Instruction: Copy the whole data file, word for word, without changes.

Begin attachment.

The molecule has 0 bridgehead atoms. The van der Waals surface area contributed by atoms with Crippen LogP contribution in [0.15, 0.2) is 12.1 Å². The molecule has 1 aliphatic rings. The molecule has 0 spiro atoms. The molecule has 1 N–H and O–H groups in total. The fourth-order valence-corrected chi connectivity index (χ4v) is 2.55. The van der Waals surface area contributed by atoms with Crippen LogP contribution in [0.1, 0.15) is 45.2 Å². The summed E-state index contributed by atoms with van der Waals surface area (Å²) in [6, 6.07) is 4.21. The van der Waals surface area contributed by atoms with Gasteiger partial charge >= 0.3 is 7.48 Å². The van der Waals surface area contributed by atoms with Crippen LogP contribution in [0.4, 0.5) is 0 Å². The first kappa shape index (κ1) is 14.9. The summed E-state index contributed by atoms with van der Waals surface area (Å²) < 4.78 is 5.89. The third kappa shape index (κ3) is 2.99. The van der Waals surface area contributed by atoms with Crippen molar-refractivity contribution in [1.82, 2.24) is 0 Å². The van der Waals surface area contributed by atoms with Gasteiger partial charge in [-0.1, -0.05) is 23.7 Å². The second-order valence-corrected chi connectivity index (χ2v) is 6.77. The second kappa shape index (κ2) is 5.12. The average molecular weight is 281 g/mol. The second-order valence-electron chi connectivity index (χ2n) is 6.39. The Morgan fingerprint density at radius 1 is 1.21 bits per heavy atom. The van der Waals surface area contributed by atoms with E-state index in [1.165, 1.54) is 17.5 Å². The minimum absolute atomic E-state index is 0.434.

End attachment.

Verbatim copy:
The molecule has 0 bridgehead atoms. The van der Waals surface area contributed by atoms with Crippen LogP contribution in [0.15, 0.2) is 12.1 Å². The molecule has 1 aliphatic rings. The molecule has 0 spiro atoms. The molecule has 1 N–H and O–H groups in total. The fourth-order valence-corrected chi connectivity index (χ4v) is 2.55. The van der Waals surface area contributed by atoms with Crippen LogP contribution in [0.1, 0.15) is 45.2 Å². The summed E-state index contributed by atoms with van der Waals surface area (Å²) in [6, 6.07) is 4.21. The van der Waals surface area contributed by atoms with Gasteiger partial charge >= 0.3 is 7.48 Å². The van der Waals surface area contributed by atoms with Crippen LogP contribution in [0.4, 0.5) is 0 Å². The first kappa shape index (κ1) is 14.9. The summed E-state index contributed by atoms with van der Waals surface area (Å²) < 4.78 is 5.89. The third kappa shape index (κ3) is 2.99. The van der Waals surface area contributed by atoms with Crippen molar-refractivity contribution in [1.82, 2.24) is 0 Å². The van der Waals surface area contributed by atoms with Gasteiger partial charge in [-0.1, -0.05) is 23.7 Å². The second-order valence-corrected chi connectivity index (χ2v) is 6.77. The second kappa shape index (κ2) is 5.12. The average molecular weight is 281 g/mol. The second-order valence-electron chi connectivity index (χ2n) is 6.39. The Morgan fingerprint density at radius 1 is 1.21 bits per heavy atom. The van der Waals surface area contributed by atoms with E-state index in [1.165, 1.54) is 17.5 Å². The minimum absolute atomic E-state index is 0.434.